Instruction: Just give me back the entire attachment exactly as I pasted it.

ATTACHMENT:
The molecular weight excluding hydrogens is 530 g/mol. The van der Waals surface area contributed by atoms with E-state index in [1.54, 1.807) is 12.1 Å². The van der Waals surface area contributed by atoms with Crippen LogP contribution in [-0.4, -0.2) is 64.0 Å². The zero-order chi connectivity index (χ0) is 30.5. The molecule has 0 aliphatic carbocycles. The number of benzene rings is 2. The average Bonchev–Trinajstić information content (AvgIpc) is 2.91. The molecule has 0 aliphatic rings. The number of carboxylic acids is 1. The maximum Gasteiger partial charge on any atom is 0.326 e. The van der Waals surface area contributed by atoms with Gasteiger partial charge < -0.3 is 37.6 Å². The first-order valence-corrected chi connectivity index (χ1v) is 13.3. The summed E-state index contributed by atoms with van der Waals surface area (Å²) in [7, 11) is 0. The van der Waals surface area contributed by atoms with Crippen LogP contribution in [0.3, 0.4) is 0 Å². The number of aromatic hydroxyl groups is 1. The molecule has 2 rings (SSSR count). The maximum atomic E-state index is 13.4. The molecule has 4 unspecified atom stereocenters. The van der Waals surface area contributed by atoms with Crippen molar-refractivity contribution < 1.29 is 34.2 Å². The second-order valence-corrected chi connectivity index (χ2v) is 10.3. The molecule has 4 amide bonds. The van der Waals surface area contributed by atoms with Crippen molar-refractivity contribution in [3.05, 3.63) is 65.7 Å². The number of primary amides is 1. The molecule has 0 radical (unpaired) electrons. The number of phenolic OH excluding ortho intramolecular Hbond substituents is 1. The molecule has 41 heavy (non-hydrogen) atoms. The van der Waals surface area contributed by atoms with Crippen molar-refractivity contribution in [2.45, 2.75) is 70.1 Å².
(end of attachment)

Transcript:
The molecular weight excluding hydrogens is 530 g/mol. The van der Waals surface area contributed by atoms with E-state index in [1.54, 1.807) is 12.1 Å². The van der Waals surface area contributed by atoms with Crippen LogP contribution in [-0.4, -0.2) is 64.0 Å². The zero-order chi connectivity index (χ0) is 30.5. The molecule has 0 aliphatic carbocycles. The number of benzene rings is 2. The average Bonchev–Trinajstić information content (AvgIpc) is 2.91. The molecule has 0 aliphatic rings. The number of carboxylic acids is 1. The maximum Gasteiger partial charge on any atom is 0.326 e. The van der Waals surface area contributed by atoms with Gasteiger partial charge < -0.3 is 37.6 Å². The first-order valence-corrected chi connectivity index (χ1v) is 13.3. The summed E-state index contributed by atoms with van der Waals surface area (Å²) in [7, 11) is 0. The van der Waals surface area contributed by atoms with Crippen LogP contribution in [0.3, 0.4) is 0 Å². The number of aromatic hydroxyl groups is 1. The molecule has 2 rings (SSSR count). The maximum atomic E-state index is 13.4. The molecule has 4 unspecified atom stereocenters. The van der Waals surface area contributed by atoms with Crippen molar-refractivity contribution < 1.29 is 34.2 Å². The second-order valence-corrected chi connectivity index (χ2v) is 10.3. The molecule has 4 amide bonds. The van der Waals surface area contributed by atoms with Crippen molar-refractivity contribution in [3.05, 3.63) is 65.7 Å². The number of primary amides is 1. The molecule has 0 radical (unpaired) electrons. The number of phenolic OH excluding ortho intramolecular Hbond substituents is 1. The molecule has 41 heavy (non-hydrogen) atoms. The van der Waals surface area contributed by atoms with Crippen molar-refractivity contribution in [2.45, 2.75) is 70.1 Å².